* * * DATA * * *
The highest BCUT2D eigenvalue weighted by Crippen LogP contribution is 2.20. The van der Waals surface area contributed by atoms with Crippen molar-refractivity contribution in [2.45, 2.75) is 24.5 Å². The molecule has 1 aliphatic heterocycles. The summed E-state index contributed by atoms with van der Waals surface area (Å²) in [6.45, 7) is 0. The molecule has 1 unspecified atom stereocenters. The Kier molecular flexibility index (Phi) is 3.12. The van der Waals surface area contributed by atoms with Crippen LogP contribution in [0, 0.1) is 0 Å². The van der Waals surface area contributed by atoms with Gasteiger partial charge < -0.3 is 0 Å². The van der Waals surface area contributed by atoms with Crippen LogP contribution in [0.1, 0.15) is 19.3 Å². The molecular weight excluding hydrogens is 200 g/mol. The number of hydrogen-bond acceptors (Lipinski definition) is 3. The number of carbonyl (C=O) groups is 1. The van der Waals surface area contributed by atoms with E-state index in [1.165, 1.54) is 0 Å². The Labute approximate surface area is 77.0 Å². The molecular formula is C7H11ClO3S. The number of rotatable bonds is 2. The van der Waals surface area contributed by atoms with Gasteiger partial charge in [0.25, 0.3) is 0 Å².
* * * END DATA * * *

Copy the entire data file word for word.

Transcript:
The highest BCUT2D eigenvalue weighted by Crippen LogP contribution is 2.20. The van der Waals surface area contributed by atoms with Crippen molar-refractivity contribution in [2.45, 2.75) is 24.5 Å². The molecule has 1 aliphatic heterocycles. The summed E-state index contributed by atoms with van der Waals surface area (Å²) in [6.45, 7) is 0. The molecule has 1 unspecified atom stereocenters. The Kier molecular flexibility index (Phi) is 3.12. The van der Waals surface area contributed by atoms with Crippen LogP contribution in [0, 0.1) is 0 Å². The van der Waals surface area contributed by atoms with Gasteiger partial charge < -0.3 is 0 Å². The van der Waals surface area contributed by atoms with Crippen LogP contribution in [0.1, 0.15) is 19.3 Å². The molecular weight excluding hydrogens is 200 g/mol. The number of hydrogen-bond acceptors (Lipinski definition) is 3. The number of carbonyl (C=O) groups is 1. The van der Waals surface area contributed by atoms with E-state index in [1.165, 1.54) is 0 Å². The Labute approximate surface area is 77.0 Å². The molecular formula is C7H11ClO3S. The number of rotatable bonds is 2. The van der Waals surface area contributed by atoms with Gasteiger partial charge in [0.25, 0.3) is 0 Å².